Back in 2014, I was a graphic designer who had just moved to San Francisco to become a UX designer. Before that, I had worked with different multinational conglomerates (well, more like dive bars, failing cafes, and the occasional garage band), and I felt ready to change things up by working in a Bay Area startup. I knew how to lay out elements in artsy posters and combine typefaces on epic displays — how different could it be to work on a web application?
It was pretty different! I soon realized that all the practices that I’d learned designing for edgy artists and businesses didn’t fly with web product design. Combining the Top 20 Trendiest Hipster Fonts of 2013 may have worked for a poster in a coffee shop, but it failed hard on a commercial website that needs to load fast, be legible on a screen, and look beautiful.
While learning more about UX design, I found myself particularly intrigued by typography. I fell in love with geometric sans-serif typefaces, and neoclassical serifs. A web app’s typeface can set the personality of your product and affect people’s overall experience. The more I learned about the nuances of the craft, though, the more I found myself behaving like a Jerky McJerkface; correcting people on unnecessarily long lines, their improper use of em dashes, and the important difference between fonts and typefaces. Gosh!
Six tips for better typography
After reading extensively on typography, and seeing what works (IRL), I developed the following list of guidelines that have consistently helped me with typographic design. Hopefully, you can apply these tips to start improving the your own typographic design process — without turning you into a snob.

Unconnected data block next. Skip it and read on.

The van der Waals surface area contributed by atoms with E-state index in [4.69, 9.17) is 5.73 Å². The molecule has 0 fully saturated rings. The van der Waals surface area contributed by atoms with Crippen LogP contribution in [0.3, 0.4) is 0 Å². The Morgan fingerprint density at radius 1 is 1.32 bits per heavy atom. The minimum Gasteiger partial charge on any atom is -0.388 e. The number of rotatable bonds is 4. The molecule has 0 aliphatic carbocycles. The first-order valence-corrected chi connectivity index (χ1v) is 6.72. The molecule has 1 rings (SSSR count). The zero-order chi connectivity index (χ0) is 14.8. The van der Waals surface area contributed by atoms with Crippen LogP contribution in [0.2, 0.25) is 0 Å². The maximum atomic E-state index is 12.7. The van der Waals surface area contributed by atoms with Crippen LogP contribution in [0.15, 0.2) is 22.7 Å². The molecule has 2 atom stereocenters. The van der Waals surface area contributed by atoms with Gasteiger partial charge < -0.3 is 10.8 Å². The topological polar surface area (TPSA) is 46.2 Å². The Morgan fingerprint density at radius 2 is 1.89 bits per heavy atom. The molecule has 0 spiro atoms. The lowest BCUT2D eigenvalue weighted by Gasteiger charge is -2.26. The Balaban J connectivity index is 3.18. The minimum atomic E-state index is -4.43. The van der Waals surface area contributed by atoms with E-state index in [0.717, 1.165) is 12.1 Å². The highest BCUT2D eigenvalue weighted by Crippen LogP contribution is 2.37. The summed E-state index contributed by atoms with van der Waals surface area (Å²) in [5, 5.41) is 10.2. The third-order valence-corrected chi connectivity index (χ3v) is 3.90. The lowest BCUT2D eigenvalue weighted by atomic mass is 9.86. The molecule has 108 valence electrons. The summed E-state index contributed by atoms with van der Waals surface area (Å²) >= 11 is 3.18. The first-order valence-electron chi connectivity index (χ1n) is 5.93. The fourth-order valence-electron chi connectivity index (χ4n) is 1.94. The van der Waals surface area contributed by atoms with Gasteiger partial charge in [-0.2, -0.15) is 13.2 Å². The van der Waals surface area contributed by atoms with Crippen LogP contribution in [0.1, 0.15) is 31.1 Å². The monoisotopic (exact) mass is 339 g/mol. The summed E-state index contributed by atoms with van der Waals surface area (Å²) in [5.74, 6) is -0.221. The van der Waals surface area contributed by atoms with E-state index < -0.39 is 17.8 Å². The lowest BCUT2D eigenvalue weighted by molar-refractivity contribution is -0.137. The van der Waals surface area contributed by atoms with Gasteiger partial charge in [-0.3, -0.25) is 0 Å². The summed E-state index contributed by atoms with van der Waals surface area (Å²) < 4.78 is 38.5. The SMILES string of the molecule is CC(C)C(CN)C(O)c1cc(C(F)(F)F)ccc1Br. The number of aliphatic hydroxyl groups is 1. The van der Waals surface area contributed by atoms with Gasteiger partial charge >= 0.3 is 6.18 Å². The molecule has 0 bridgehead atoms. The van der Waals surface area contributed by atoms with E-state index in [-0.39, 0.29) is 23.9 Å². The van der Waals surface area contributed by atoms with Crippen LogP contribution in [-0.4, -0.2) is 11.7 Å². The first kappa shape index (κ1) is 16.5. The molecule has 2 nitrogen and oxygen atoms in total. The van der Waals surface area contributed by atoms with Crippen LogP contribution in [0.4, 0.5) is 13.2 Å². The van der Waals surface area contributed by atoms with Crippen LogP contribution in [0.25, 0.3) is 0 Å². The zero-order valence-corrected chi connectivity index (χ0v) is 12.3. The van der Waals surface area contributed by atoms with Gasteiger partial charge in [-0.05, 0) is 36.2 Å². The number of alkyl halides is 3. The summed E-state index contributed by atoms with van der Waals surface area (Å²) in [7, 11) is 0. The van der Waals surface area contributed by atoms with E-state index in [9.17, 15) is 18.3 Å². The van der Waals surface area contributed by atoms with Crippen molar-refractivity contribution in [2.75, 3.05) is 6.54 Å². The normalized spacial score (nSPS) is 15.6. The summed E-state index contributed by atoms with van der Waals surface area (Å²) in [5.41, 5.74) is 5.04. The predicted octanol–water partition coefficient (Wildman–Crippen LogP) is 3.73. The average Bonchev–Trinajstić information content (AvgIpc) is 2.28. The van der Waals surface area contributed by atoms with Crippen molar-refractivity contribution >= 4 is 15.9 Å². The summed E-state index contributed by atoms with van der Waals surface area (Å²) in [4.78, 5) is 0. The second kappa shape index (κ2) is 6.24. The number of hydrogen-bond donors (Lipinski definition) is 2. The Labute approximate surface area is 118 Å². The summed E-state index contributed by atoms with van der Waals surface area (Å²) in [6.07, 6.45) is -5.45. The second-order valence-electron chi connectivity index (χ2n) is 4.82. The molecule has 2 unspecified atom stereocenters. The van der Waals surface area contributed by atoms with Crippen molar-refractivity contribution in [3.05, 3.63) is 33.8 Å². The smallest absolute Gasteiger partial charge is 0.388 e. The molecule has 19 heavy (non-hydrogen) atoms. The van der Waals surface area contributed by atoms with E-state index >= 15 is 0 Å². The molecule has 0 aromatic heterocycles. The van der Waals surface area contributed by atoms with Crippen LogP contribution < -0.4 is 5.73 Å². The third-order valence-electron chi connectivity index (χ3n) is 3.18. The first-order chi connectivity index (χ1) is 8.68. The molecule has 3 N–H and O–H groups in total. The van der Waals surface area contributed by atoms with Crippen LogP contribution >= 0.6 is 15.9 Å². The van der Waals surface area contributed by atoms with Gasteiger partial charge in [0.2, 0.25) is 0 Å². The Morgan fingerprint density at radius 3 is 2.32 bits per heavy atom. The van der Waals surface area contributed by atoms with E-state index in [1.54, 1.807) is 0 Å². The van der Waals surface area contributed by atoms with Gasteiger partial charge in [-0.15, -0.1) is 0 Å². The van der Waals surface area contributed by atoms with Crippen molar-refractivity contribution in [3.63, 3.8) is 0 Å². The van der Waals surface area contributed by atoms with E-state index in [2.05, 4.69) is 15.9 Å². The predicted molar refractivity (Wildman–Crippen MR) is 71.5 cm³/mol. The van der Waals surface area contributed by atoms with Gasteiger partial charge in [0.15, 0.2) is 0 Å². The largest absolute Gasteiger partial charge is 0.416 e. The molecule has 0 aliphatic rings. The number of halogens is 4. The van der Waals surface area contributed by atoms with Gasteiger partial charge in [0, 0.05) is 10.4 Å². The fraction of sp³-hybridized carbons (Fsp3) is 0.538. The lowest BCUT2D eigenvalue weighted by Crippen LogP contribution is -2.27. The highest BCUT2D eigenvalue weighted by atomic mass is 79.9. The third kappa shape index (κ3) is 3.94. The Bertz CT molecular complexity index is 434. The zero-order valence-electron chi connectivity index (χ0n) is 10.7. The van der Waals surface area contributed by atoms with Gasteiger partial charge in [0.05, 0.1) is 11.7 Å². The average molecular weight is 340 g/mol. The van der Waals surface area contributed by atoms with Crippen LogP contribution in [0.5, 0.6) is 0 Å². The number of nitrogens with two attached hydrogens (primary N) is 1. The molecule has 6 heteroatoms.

- Start by choosing a typeface for your body text.
- Avoid using more than two typefaces.
- Balance line spacing and font size.
- Keep your line length around 45–90 characters.
- Use a modular scale.
- Pay special attention to proper punctuation.
1. Start by choosing a typeface for your body text.
Always start by selecting a typeface for your body text. It will influence the decisions of any other typeface like headlines and labels. The look and feel of your body text will have the greatest impact on the typographic quality of your design.
There are four main categories of typefaces to choose from: serif, sans-serifs, script, and decorative (I’ll leave discussion of the many subcategories to interested type nerds). For a better readability on product design, it’s better to simply to use a serif or a sans-serif typeface on body text; use decorative or display typefaces sparingly, such as on headlines and short copy.
Serif typefaces got that name because of the small lines attached to the end of a stroke in a letter. Most traditional publications like books, newspapers, and magazines use serif typefaces for body text.
Sans-serif typefaces are the ones that lack serif details. They often appear more modern than serifs. Sans-serifs used to be the preferred choice for web design because they rendered better on low-resolution screens. Today, screens have higher resolutions and serif fonts look just as good.
It’s more important to know which sans-serif or serif typeface work better for body text, here are some tips on choosing a good one.
Pick a typeface that has at least four styles.
When choosing a font, a quick way to narrow down your options is by filtering down to the ones that at least have a regular, an italic, a bold, and a bold italic style. Some typefaces have a range of weights from 100–900 which give you way more flexibility in your design. Oh, and when I say italic, I mean true italics, not just slanted text.
Choose a typeface with a low stroke contrast.
Stroke contrast is the change of stroke width in a typeface. Some typefaces, like Didot, have a higher contrast, meaning the width in some parts of the letters are way wider than in others. Typefaces with higher stroke contrast can work great for headlines, but usually don’t work as well for smaller body text, where thin lines disappear and leave text unreadable. For body text, use a typeface that has a more consistent width — a low stroke contrast.
Pick a typeface with a balanced x-height.